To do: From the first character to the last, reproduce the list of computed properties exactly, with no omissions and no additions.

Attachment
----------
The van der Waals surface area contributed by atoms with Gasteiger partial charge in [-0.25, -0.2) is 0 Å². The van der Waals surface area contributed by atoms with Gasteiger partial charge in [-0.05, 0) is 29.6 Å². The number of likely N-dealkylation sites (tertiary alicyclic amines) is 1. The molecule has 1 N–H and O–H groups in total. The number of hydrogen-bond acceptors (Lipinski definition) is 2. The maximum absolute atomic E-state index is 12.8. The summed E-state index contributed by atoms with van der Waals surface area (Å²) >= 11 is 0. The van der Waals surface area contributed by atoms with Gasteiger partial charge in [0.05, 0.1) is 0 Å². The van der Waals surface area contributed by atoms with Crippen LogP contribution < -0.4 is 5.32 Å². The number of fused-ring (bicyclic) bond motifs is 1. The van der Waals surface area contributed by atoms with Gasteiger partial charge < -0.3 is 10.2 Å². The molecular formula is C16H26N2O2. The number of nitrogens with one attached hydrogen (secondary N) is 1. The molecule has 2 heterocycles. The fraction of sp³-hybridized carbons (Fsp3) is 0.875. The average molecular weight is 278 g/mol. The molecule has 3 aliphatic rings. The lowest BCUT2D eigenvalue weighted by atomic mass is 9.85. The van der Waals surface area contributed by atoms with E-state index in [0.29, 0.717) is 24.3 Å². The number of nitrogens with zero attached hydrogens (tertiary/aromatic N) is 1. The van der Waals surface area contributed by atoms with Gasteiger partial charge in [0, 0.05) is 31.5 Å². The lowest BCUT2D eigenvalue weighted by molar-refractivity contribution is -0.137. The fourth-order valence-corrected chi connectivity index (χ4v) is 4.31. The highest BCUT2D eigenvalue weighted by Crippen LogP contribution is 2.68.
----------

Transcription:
The van der Waals surface area contributed by atoms with Gasteiger partial charge in [-0.25, -0.2) is 0 Å². The van der Waals surface area contributed by atoms with Gasteiger partial charge in [-0.05, 0) is 29.6 Å². The number of likely N-dealkylation sites (tertiary alicyclic amines) is 1. The molecule has 1 N–H and O–H groups in total. The number of hydrogen-bond acceptors (Lipinski definition) is 2. The maximum absolute atomic E-state index is 12.8. The summed E-state index contributed by atoms with van der Waals surface area (Å²) >= 11 is 0. The van der Waals surface area contributed by atoms with Gasteiger partial charge in [0.05, 0.1) is 0 Å². The van der Waals surface area contributed by atoms with Crippen LogP contribution < -0.4 is 5.32 Å². The number of fused-ring (bicyclic) bond motifs is 1. The van der Waals surface area contributed by atoms with Gasteiger partial charge < -0.3 is 10.2 Å². The molecular formula is C16H26N2O2. The number of nitrogens with one attached hydrogen (secondary N) is 1. The molecule has 2 heterocycles. The fraction of sp³-hybridized carbons (Fsp3) is 0.875. The average molecular weight is 278 g/mol. The molecule has 3 aliphatic rings. The lowest BCUT2D eigenvalue weighted by atomic mass is 9.85. The van der Waals surface area contributed by atoms with E-state index in [0.29, 0.717) is 24.3 Å². The number of nitrogens with zero attached hydrogens (tertiary/aromatic N) is 1. The van der Waals surface area contributed by atoms with Gasteiger partial charge in [0, 0.05) is 31.5 Å². The lowest BCUT2D eigenvalue weighted by molar-refractivity contribution is -0.137. The fourth-order valence-corrected chi connectivity index (χ4v) is 4.31. The highest BCUT2D eigenvalue weighted by Crippen LogP contribution is 2.68.